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USF Libraries Exhibits

Okeechobee Hurricane, 1928

Impact on Florida

Date of landfall:           September 17, 1928

Lives lost (FL):          over 2,500

Category/wind speed:   4/145mph

Cost of damages:      over $35 million

In 1928, the Okeechobee Hurricane landed on W Palm Beach as a category 4 hurricane and has been recorded as one of the deadliest Atlantic hurricanes on record (Blake & Landsea, 2010) with over 2,500 fatalities, a number that has been revised several times and still may under-estimate the total loss of life (Dudley, 2003). Eliot Kleinberg talks on the Florida Humanities Audio Archive about his book documenting the Okeechobee Hurricane, Black Cloud. 

Residents of the agricultural community along the banks of Lake Okeechobee were unprepared and unwarned of the impending danger. The forecast was certain that the storm would not make landfall, so no advance preparations were made, and the poor migrant workers along the lake mostly did not own radios and had inadequate access to escape routes. Kleinberg talks of how people climbed higher in their homes, floor by floor, running from the rising water that flooded hundreds of square miles to depths up to 20 feet (1928 Okeechobee Hurricane, 2022). 

Lake Okeechobee Hurricane Problem.  December 3, 1928. Florida National Guard, Office of the Regional Commander, 116th Field Artillery Headquarters

Lake Okeechobee Hurricane Problem. December 3, 1928. Florida National Guard, Office of the Regional Commander, 116th Field Artillery Headquarters. Sumter Lowry Papers. USF Libraries Tampa. 

Communication to the Governor from the Florida National Guard describes the ‘perpetual likelihood of repeated disasters,’ giving descriptions of the infrastructural and architectural frailties that contributed to the loss of life.  

“The exceedingly flimsy construction common in the buildings of this section also adds to the hazard. It is noteworthy that practically all of the loss of life was due to drowning. Buildings in several cases, where they were of average good wood construction, well fastened together, survived the fury of the blow only to be floated off when the flood came, carrying occupants to safety on higher ground or riding out the storm, settling on some remote point with receding waters. However, in so many cases that it is heart-sickening to remember, the home of the lake shore dwellers in fact did tumble down about their cars, floating off piece by piece, leaving perhaps an iron range, or bed, and in at least on instance a sewing machine, to mark the spot where a dwelling had been.”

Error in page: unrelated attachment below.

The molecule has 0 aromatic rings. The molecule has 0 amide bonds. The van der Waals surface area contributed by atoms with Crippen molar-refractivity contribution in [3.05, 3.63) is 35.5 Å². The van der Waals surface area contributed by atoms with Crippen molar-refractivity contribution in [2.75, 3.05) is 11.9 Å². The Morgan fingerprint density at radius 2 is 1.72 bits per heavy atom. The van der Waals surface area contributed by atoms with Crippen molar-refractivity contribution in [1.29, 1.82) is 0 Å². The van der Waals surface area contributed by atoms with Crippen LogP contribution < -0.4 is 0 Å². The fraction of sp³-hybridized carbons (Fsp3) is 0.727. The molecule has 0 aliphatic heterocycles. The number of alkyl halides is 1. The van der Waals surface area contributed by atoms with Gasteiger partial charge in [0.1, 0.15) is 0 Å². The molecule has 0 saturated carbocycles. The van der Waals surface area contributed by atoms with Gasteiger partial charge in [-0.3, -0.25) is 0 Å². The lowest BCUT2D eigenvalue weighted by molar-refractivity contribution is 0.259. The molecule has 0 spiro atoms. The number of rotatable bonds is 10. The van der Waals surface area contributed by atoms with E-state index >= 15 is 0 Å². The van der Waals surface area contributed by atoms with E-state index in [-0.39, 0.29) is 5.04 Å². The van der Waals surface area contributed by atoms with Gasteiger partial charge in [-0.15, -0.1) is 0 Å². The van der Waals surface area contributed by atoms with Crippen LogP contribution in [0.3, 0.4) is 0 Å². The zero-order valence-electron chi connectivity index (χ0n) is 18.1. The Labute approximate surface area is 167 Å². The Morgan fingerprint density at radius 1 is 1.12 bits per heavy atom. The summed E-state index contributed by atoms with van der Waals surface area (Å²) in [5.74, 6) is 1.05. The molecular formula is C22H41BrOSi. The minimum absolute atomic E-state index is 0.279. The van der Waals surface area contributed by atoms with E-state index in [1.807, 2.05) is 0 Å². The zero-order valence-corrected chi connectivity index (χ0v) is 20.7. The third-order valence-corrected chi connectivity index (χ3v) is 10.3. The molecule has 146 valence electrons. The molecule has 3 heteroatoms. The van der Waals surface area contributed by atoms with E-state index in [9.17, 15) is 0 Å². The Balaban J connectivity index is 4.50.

Lake Okeechobee Hurricane Problem. December 3, 1928. Florida National Guard, Office of the Regional Commander, 116th Field Artillery Headquarters. Sumter Lowry Papers. USF Libraries Tampa. 

The picture of the Mote house above, from Lawrence Will's (1978) book including first hand accounts of the storm, captures the fate of one of the well constructed houses that was floated away.  The National Guard communication also provides plans and expected costs of fortifying the area against a repeat of loss asserting, “so long as the Okeechobee district remains open to settlement and lies unprotected as it now is from the ‘tidal wave’ action of the lake, we can anticipate serious loss of live with each hurricane passing over it.” 

Hurricane Protection is a Purpose of FCD Works.

Huser, T. (1970) “Hurricane Protection is a Purpose of FCD Works.” Central and Southern Florida Flood Control District News Release. Hampton Dunn Collection, University of South Florida Libraries Special Collections. 

Hampton Dunn reports how President Hoover had rushed to Florida to survey the damage and was “personally responsible for early Federal construction of Lake Okeechobee levees for the protection of life and property.”   

"The old-fashioned virtues of courage, fortitude and perseverance have transformed the former trap of death into a great agricultural empire, furnishing beef, vegetables and sugar for the nation’s table."” –Lawrence Will, quoted in Hampton Dunn PhototouringHoover Dike protects 'Big Water' (Lake Okeechobee).” 

Another retrospective report, by the Director of Information & Education of the Central and Southern Florida Flood Control District, Tom Huser, tells of how after the 1928 hurricane many residents of the glades would pre-emptively evacuate North whenever a hurricane was near.  

The Hoover Dike was one piece of a levee system operated by the Flood Control District incorporating more than 100 major spillways and dams, as well as 14 pumping stations for additional protection during hurricanes. When hurricanes are forecasted FCD personnel prepare by strategically opening or closing spillways (Huser, 1970). 

Explore how the Lake Okeechobee Hurricane irrevocably changed Florida with an eyewitness account by Lawrence E. Will in his book Okeechobee Hurricane and the Hoover Dike, and Zora Neale Hurston’s Their Eyes Were Watching God.